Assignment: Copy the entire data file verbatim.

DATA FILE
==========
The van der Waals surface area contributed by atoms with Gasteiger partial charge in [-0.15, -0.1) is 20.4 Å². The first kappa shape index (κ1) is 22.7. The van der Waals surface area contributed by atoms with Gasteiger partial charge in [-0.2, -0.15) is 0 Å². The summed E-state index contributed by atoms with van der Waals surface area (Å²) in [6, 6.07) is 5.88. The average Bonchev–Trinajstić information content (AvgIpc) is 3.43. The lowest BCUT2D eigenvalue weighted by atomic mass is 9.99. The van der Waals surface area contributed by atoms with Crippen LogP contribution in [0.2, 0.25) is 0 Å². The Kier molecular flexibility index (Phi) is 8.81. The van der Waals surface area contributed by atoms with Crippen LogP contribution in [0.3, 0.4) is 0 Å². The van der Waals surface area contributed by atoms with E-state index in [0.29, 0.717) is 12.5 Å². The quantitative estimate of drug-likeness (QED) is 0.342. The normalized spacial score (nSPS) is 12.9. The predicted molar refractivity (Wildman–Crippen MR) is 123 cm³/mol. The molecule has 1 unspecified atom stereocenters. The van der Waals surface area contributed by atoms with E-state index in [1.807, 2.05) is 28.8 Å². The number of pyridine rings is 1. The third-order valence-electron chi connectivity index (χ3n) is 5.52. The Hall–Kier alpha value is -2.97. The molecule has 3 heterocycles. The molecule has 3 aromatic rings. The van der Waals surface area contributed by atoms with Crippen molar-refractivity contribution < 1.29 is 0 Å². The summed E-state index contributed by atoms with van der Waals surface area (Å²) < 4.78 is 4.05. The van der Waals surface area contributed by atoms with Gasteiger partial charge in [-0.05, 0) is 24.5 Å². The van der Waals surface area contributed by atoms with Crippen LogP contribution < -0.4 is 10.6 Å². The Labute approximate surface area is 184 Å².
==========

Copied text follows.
The van der Waals surface area contributed by atoms with Gasteiger partial charge in [-0.15, -0.1) is 20.4 Å². The first kappa shape index (κ1) is 22.7. The van der Waals surface area contributed by atoms with Gasteiger partial charge in [-0.2, -0.15) is 0 Å². The summed E-state index contributed by atoms with van der Waals surface area (Å²) in [6, 6.07) is 5.88. The average Bonchev–Trinajstić information content (AvgIpc) is 3.43. The lowest BCUT2D eigenvalue weighted by atomic mass is 9.99. The van der Waals surface area contributed by atoms with Crippen LogP contribution in [0.2, 0.25) is 0 Å². The Kier molecular flexibility index (Phi) is 8.81. The van der Waals surface area contributed by atoms with Crippen LogP contribution in [0.3, 0.4) is 0 Å². The van der Waals surface area contributed by atoms with E-state index in [0.29, 0.717) is 12.5 Å². The quantitative estimate of drug-likeness (QED) is 0.342. The normalized spacial score (nSPS) is 12.9. The predicted molar refractivity (Wildman–Crippen MR) is 123 cm³/mol. The molecule has 1 unspecified atom stereocenters. The van der Waals surface area contributed by atoms with E-state index in [1.807, 2.05) is 28.8 Å². The number of pyridine rings is 1. The third-order valence-electron chi connectivity index (χ3n) is 5.52. The Hall–Kier alpha value is -2.97. The molecule has 3 heterocycles. The molecule has 3 aromatic rings. The van der Waals surface area contributed by atoms with Crippen molar-refractivity contribution < 1.29 is 0 Å². The summed E-state index contributed by atoms with van der Waals surface area (Å²) < 4.78 is 4.05. The van der Waals surface area contributed by atoms with Gasteiger partial charge in [-0.05, 0) is 24.5 Å². The van der Waals surface area contributed by atoms with Crippen LogP contribution < -0.4 is 10.6 Å². The Labute approximate surface area is 184 Å².